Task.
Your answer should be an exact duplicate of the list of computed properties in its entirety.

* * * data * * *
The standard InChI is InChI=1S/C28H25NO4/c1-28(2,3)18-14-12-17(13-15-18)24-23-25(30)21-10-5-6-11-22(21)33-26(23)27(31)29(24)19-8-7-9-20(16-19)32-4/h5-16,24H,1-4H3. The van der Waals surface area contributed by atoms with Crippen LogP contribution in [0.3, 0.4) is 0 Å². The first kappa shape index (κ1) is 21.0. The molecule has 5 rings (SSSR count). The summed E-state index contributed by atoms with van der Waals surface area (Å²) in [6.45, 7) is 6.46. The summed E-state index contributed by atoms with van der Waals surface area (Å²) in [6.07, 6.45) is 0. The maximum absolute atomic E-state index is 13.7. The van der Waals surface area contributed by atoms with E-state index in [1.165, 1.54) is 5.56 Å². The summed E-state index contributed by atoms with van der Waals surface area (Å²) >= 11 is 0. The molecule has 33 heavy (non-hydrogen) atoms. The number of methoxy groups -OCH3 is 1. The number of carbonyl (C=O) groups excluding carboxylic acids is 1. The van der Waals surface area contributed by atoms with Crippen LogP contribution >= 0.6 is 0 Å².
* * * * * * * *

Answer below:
The standard InChI is InChI=1S/C28H25NO4/c1-28(2,3)18-14-12-17(13-15-18)24-23-25(30)21-10-5-6-11-22(21)33-26(23)27(31)29(24)19-8-7-9-20(16-19)32-4/h5-16,24H,1-4H3. The van der Waals surface area contributed by atoms with Crippen LogP contribution in [0.3, 0.4) is 0 Å². The first kappa shape index (κ1) is 21.0. The molecule has 5 rings (SSSR count). The summed E-state index contributed by atoms with van der Waals surface area (Å²) in [6.45, 7) is 6.46. The summed E-state index contributed by atoms with van der Waals surface area (Å²) in [6.07, 6.45) is 0. The maximum absolute atomic E-state index is 13.7. The van der Waals surface area contributed by atoms with E-state index in [1.165, 1.54) is 5.56 Å². The summed E-state index contributed by atoms with van der Waals surface area (Å²) >= 11 is 0. The molecule has 33 heavy (non-hydrogen) atoms. The number of methoxy groups -OCH3 is 1. The number of carbonyl (C=O) groups excluding carboxylic acids is 1. The van der Waals surface area contributed by atoms with Crippen LogP contribution >= 0.6 is 0 Å².